dynamic well control. Effect of Kick Influx Behaviour. In present QRA models, the kick volume PDF is based on historical data for each well type (HPHT/non-critical, exploration/development, etc.); and this again supposes that all wells in each class behave similarly. This premise is likewise open to question, because shut-in volume is a function of formation permeability, hole diameter, rate of penetration, and reaction time; and at least some of these will vary from well to well. Whilst it can be argued that part of this variation is reflected in the distribution of recorded kick volumes, it would be well worth checking the risk sensitivity to formation permeability. This would require the inclusion of a kick influx model (as distinct from the current kick circulation model) within the reliability program.

Conclusions Design Philosophy 1. The design criteria for the gas kick load case depend principally upon whether it is considered possible for underground flow after formation fracture to escalate into a casing full of gas (CFOG) condition. There are currently two schools of thought on the matter. The first discounts the possibility of near-CFOG loads, on the basis either that modern well control techniques can potentially prevent all well control events from developing into blowouts, or that if a blowout does happen, bridging may isolate the casing from the flow. The second admits the possibility, on the basis that in practice well control capability is limited by human factors and equipment failure, and that bridging will not always occur. 2. For the first position (near-CFOG loads discounted), considerable savings can be made with respect to current design practice, although if such loads do occur, casing failure is almost certain. 3. For the second position (near-CFOG loads considered possible if unlikely), limited savings can be achieved with respect to current design practice. 4. Further work is necessary to determine which of the above views is the more valid. If possible, this should include field measurements of annulus pressure during UGBO events. Design Criteria (premised upon the possibility of near-CFOG loads) 1. For non-critical wells, burst design for casing full of gas is slightly over-conservative, and reduced design loads will still satisfy normal tolerable risk levels. 2. For HPHT wells, the predicted risk is at or slightly above tolerable levels even for CFOG design. Risk analysis for HPHT wells thus appears to be much more a matter of engineering the well design (seen as both tubular design and well control planning) to achieve acceptable saf ety levels, than of investigating possible relaxations in design policy. 3. The design equations should be based on a given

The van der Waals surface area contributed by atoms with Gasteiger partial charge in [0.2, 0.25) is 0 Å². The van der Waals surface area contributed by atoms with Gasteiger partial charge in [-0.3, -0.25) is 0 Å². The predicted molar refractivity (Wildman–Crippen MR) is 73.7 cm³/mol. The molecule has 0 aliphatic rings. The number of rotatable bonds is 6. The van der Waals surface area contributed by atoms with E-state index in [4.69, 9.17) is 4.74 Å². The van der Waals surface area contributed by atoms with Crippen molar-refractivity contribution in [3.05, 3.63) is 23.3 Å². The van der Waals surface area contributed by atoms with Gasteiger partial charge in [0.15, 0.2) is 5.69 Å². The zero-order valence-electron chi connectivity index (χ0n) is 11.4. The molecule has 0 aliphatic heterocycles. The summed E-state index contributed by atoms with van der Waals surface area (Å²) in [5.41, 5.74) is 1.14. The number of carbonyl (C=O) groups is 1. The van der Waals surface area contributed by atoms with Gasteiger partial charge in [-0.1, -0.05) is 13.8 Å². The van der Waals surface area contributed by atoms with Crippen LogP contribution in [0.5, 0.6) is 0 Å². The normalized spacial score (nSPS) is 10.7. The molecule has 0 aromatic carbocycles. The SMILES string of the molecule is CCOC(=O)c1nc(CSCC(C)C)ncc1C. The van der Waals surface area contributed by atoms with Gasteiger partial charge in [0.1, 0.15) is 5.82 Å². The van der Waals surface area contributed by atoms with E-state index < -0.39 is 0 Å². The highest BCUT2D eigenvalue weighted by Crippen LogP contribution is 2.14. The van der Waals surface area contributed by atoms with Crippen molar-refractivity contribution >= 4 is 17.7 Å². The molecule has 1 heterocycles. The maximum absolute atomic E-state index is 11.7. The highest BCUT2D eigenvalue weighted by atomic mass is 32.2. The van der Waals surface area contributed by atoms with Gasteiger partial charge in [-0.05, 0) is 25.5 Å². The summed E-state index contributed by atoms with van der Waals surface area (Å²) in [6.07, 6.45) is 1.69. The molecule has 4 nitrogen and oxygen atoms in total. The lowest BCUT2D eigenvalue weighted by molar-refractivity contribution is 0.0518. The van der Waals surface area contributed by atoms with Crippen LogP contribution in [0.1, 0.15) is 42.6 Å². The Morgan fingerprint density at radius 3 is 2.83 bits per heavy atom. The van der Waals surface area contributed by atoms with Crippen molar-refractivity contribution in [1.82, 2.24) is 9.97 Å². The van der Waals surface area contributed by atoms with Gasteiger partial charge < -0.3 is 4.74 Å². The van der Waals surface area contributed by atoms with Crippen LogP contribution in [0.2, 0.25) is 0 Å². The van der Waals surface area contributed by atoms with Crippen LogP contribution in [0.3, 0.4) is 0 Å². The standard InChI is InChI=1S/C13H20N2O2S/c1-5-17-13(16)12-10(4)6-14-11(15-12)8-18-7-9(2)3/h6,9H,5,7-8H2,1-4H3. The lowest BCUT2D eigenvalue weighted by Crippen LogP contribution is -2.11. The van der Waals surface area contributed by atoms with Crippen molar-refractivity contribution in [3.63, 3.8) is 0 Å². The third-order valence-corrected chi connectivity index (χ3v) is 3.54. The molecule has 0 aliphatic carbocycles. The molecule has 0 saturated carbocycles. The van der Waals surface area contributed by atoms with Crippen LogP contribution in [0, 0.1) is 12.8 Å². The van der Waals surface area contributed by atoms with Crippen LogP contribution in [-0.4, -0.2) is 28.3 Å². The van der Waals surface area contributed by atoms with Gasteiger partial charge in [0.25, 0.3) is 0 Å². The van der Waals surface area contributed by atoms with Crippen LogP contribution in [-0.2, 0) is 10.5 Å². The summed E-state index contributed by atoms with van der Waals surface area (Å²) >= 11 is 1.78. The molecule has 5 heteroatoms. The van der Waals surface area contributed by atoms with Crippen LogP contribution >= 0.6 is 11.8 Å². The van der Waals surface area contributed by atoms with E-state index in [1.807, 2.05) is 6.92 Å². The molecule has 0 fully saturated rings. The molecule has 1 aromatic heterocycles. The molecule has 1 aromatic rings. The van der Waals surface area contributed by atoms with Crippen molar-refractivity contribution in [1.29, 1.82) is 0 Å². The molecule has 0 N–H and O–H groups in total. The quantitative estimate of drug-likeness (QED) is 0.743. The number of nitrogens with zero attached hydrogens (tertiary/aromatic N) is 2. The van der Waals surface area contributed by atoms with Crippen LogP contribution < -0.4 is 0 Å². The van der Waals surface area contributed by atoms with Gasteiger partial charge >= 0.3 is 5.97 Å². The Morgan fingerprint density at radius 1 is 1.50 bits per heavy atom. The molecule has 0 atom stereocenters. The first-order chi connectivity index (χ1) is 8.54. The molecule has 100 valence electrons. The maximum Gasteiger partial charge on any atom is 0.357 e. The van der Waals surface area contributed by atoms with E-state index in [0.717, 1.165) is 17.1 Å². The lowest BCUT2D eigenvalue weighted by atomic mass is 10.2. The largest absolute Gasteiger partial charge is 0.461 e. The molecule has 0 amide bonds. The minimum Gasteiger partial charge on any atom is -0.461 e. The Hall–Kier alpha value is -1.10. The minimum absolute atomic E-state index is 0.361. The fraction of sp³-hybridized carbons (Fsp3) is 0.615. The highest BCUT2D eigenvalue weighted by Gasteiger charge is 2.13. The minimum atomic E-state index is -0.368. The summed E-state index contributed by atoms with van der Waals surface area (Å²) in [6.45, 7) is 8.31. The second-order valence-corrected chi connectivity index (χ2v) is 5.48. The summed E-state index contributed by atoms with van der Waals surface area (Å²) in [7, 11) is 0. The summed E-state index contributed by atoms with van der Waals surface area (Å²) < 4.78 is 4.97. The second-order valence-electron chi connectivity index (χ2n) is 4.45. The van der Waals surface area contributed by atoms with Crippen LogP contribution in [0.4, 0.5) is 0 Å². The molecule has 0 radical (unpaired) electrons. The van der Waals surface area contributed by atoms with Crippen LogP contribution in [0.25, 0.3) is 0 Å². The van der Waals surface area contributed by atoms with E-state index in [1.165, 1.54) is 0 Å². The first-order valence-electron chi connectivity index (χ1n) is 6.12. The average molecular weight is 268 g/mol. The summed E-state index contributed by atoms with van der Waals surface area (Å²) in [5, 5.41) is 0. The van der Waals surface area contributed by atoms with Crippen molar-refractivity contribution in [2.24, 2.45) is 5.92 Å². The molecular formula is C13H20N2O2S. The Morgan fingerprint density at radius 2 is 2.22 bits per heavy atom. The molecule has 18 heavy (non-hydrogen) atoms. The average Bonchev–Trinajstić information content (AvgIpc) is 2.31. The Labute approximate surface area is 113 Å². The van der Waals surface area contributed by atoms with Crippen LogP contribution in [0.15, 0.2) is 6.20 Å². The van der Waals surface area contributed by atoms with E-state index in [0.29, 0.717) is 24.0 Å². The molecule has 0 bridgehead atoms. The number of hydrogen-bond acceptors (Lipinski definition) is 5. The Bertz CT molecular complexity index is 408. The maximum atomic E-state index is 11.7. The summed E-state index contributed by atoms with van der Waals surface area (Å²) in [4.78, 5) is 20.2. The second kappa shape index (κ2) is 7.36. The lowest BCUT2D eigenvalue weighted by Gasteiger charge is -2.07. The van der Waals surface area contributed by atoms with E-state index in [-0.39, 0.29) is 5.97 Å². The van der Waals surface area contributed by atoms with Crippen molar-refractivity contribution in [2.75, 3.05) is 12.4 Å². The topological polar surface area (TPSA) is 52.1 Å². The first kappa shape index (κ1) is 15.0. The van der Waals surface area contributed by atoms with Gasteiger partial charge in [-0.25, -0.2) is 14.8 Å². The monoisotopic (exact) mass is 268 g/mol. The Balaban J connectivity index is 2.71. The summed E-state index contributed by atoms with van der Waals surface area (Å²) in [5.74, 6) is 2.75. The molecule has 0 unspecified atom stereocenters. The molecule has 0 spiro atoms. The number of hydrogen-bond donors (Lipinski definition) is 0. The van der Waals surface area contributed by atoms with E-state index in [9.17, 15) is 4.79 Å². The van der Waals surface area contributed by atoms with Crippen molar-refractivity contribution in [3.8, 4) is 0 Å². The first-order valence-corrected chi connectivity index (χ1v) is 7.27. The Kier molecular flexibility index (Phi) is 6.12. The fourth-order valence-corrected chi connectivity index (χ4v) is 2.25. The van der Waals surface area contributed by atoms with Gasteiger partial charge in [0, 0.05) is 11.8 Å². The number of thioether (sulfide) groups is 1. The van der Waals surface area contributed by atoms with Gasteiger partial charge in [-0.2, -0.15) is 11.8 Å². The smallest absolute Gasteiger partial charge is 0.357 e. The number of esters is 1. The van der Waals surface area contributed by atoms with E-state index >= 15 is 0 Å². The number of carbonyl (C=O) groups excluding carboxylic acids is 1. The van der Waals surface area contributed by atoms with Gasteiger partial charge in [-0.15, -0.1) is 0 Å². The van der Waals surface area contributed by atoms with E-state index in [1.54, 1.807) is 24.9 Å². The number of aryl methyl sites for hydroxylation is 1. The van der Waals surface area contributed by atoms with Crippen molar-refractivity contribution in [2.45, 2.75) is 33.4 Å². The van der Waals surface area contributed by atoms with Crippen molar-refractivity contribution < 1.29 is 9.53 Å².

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proportion of the CFOG pressure, rather than on a given influx volume. 4. For the gas kick load case, working stress design gives almost uniform reliability for most well cases, and thus load and resistance factor design (LRFD) offers only limited additional benefit. For other load cases, such as tubing leak, LRFD gives appreciable benefit with respect to current design methods. Recommendations for Further Work 1. Escalated kicks result in much higher risk than normal kicks, and CFOG gives much higher risk than escalated kicks. Well control procedures should therefore consider means for preventing normal kicks from developing into escalated kicks, and escalated kicks from developing into underground blowouts. 2. No intermediate casing design can safely provide for the high-pressure, high-intensity kicks possible in HPHT wells. Procedures should focus on avoiding such kicks: this has already been recognised by the industry, as witness the effort made precisely to identify the geological sections of the transition zone in the Lower Cretaceous and Kimmeridge sections of North Sea HPHT wells. In addition, procedures should be developed to deal safely with any kicks which do nevertheless occur. 3. The effectiveness of well control is the largest single factor in reducing the overall risk, especially for HPHT wells. However, this field is only now becoming better understood and several questions remain to be addressed, including the effect of dynamic well control capability (available mud weight and volume, pump pressure and flow rate); the significance of kick influx behaviour (formation permeability, hole diameter, ROP and response time); and possible high-risk cases such as deep-water horizontal wells, high build rates, and synthetic OBMs. An understanding of these issues should result in improved well safety, and development of this area is strongly recommended.

Nomenclature ocfr = total kick occurrence frequency = ocfr n + ocfr e ocfr n = occurrence frequency for normal kicks ocfr e = occurrence frequency for escalated kicks Pc = total probability of casing failure during kick circulation Pc n = conditional probability of casing failure during circulation of normal kicks Pc e = conditional probability of casing failure during circulation of escalated kicks P f = total probability of casing failure (all outcome events) P frac = total probability of formation fracture during kick circulation P frac n = conditional probability of formation fracture during circulation of normal kicks P frac e = conditional probability of formation fracture during

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ON THE CALIBRATION OF CASING/TUBING DESIGN CRITERIA USING STRUCTURAL RELIABILITY TECHNIQUES

circulation of escalated kicks Pu = conditional probability of casing failure during CFOG Puf = conditional probability of underground flow escalating into CFOG